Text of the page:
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SarahC comments on Are wireheads happy? - Less Wrong

109 Post author: Yvain 01 January 2010 04:41PM

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Comment author: [deleted] 14 November 2010 08:11:05PM 19 points [-]

I've seen a fair amount of happiness research, and happiness tends towards the "liking" end of the scale. What makes people happy is giving to charity, meditating, long walks, and so on; what makes people unhappy is commuting, work stress, and child-rearing. Religion, old age, and living in Utah also make people happy.

A life designed to maximize happiness, according to happiness researchers, would not be a hedonistic orgy, as one might imagine. You are actually happier with a fair degree of self-restraint. But it would have a lot more peaceful hobbies and fewer grand, stressful goals (like strenuous careers and parenthood.) To me, the happiness-optimized life does not sound fun. It is not something I would look forward to with anticipation and eagerness. Statistically speaking, we'd like such a life, but we wouldn't want it. Myself, I'd rather be given what I want than what would make me happy.

Comment author: diegocaleiro 06 January 2011 01:58:08AM 9 points [-]

Wow, this is unexpected in so many levels for me. You have access to happiness research yet you would stick to what you want instead. I don't mean to insult or think there is anything wrong, I'm just genuinely staggered at the fact.

I have read some thousands of pgs in happiness research, and started to follow advice. I'm more generous, I take long walks, I cherish friendships, I care very little for a long career, I go to evolutionary envinroments all the time (the park, swimming pools and beaches) I pursue objectives which really ought to make me say "I was doing something I consider important" and ignore money, having children, and some parts of familial obligations.

We had the same info, and we took such different paths...... this is awesome.

So I suppose I am much happier but am in a constant struggle not to want lots of things that I naturally would. So I'm in a kind of strenuous effort of self-control leading to constant bliss. I suppose that you are less happier (though probably not in any way perceivable from a first person perspective) but way more relaxed, prone to be guided by your desires and wishes, and willing to actually go there and do that thing you feel like doing.....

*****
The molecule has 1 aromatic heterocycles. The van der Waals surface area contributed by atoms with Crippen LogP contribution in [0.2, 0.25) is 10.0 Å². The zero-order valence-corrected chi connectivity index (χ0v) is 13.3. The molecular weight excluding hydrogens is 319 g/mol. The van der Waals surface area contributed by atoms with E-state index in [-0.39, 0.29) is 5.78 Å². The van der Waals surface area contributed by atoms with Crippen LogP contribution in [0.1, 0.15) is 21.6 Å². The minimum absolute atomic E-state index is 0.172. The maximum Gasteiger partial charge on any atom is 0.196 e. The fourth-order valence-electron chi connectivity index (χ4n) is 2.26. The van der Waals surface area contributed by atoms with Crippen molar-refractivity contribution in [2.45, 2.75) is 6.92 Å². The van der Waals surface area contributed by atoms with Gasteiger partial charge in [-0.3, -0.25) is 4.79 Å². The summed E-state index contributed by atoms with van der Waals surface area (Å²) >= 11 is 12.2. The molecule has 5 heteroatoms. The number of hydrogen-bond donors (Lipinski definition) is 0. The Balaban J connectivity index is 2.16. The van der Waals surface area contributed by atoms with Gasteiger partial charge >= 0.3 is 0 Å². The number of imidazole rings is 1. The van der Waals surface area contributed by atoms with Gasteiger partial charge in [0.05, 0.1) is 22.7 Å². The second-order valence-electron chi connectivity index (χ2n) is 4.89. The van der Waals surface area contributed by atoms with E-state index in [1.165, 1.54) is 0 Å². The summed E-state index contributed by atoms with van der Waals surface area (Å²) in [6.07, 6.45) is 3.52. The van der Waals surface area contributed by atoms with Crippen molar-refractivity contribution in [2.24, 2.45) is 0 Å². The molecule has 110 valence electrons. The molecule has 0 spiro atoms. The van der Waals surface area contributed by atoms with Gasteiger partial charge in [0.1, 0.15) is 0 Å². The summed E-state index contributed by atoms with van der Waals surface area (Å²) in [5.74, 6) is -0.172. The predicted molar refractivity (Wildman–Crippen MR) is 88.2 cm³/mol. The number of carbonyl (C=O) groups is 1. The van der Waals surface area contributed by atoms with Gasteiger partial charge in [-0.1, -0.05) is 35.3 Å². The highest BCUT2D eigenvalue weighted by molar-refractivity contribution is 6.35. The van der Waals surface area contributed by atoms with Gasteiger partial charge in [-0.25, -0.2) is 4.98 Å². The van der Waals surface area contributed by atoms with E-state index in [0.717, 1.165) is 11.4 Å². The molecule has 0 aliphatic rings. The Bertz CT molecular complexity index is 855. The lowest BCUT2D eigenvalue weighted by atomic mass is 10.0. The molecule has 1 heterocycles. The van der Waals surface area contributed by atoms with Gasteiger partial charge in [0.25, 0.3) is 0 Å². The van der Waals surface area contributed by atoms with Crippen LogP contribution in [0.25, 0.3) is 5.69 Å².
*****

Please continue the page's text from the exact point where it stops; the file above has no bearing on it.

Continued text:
I wish I was you for two weeks or something, if only that were possible, and then I came back....

Comment author: ramanspectre 17 January 2012 03:44:13AM 1 point [-]

"I suppose that you are less happier (though probably not in any way perceivable from a first person perspective) but way more relaxed, prone to be guided by your desires and wishes, and willing to actually go there and do that thing you feel like doing....."

What makes you think that the person you are responding to is more relaxed? You'd think that constantly pursuing wants would make them less relaxed since it takes a lot of energy to pursue worldly things.

And, what you think that you aren't relaxed?

Comment author: Jack 14 November 2010 08:19:59PM 3 points [-]

Living in Utah does not make people happy.

</causality police>

Comment author: [deleted] 14 November 2010 08:27:07PM 1 point [-]

Sure. But if I wanted to live in the best place to make me happy, and all I knew was the happiness distribution by geographic location, it would be dumb to choose to live somewhere other than the happiest place, right?

Comment author: ata 14 November 2010 08:28:10PM 6 points [-]

Yes, but happiness distribution by geographic location isn't all you know.

Comment author: diegocaleiro 06 January 2011 02:00:26AM *  2 points [-]

Also it is not relevant, since happiness varies infinitely more due to other circumstances. 50% unchangeable genes 40% how you deal with the lemons life give you and the strawberries as well. 10% all your life conditions, from marriage, to children, to how rich you are. A tiny tiny bit of those 10% is determined by where you live. (2008 Lyubuomirsky)

Comment author: NancyLebovitz 15 November 2010 12:31:58AM 0 points [-]

The other aspect is that the low-intensity hedonic life might suit a majority or a plurality of people, but not optimize happiness for a large minority.